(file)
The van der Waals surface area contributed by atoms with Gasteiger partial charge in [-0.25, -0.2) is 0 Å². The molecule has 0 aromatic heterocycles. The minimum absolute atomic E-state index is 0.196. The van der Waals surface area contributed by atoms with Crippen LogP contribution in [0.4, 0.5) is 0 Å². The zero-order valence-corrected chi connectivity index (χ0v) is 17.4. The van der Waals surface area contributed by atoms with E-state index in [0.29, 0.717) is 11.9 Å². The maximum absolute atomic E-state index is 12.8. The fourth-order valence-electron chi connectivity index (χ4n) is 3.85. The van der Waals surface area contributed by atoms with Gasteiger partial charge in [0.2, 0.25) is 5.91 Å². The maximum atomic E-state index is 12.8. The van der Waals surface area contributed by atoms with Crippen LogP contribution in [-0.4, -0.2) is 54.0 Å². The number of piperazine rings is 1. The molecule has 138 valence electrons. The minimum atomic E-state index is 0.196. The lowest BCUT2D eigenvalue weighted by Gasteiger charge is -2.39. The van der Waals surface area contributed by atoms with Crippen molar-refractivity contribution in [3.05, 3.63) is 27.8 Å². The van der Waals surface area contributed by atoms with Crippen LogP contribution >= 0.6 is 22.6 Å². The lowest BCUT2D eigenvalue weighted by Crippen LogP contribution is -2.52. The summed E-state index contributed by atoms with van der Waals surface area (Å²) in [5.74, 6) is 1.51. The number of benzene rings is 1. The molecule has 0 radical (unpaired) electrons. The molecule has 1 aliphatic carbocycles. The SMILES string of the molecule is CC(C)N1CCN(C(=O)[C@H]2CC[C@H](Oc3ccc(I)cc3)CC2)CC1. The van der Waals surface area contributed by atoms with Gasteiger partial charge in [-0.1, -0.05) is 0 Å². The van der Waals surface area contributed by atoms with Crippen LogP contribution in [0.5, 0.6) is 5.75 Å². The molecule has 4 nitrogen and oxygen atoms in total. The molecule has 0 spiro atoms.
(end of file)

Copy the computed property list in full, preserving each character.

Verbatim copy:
The van der Waals surface area contributed by atoms with Gasteiger partial charge in [-0.25, -0.2) is 0 Å². The molecule has 0 aromatic heterocycles. The minimum absolute atomic E-state index is 0.196. The van der Waals surface area contributed by atoms with Crippen LogP contribution in [0.4, 0.5) is 0 Å². The zero-order valence-corrected chi connectivity index (χ0v) is 17.4. The van der Waals surface area contributed by atoms with E-state index in [0.29, 0.717) is 11.9 Å². The maximum absolute atomic E-state index is 12.8. The fourth-order valence-electron chi connectivity index (χ4n) is 3.85. The van der Waals surface area contributed by atoms with Gasteiger partial charge in [0.2, 0.25) is 5.91 Å². The maximum atomic E-state index is 12.8. The van der Waals surface area contributed by atoms with Crippen LogP contribution in [-0.4, -0.2) is 54.0 Å². The number of piperazine rings is 1. The molecule has 138 valence electrons. The minimum atomic E-state index is 0.196. The lowest BCUT2D eigenvalue weighted by Gasteiger charge is -2.39. The van der Waals surface area contributed by atoms with Crippen molar-refractivity contribution in [3.05, 3.63) is 27.8 Å². The van der Waals surface area contributed by atoms with Crippen LogP contribution >= 0.6 is 22.6 Å². The lowest BCUT2D eigenvalue weighted by Crippen LogP contribution is -2.52. The summed E-state index contributed by atoms with van der Waals surface area (Å²) in [5.74, 6) is 1.51. The number of benzene rings is 1. The molecule has 0 radical (unpaired) electrons. The molecule has 1 aliphatic carbocycles. The SMILES string of the molecule is CC(C)N1CCN(C(=O)[C@H]2CC[C@H](Oc3ccc(I)cc3)CC2)CC1. The van der Waals surface area contributed by atoms with Gasteiger partial charge in [-0.1, -0.05) is 0 Å². The van der Waals surface area contributed by atoms with Crippen LogP contribution in [0.5, 0.6) is 5.75 Å². The molecule has 4 nitrogen and oxygen atoms in total. The molecule has 0 spiro atoms.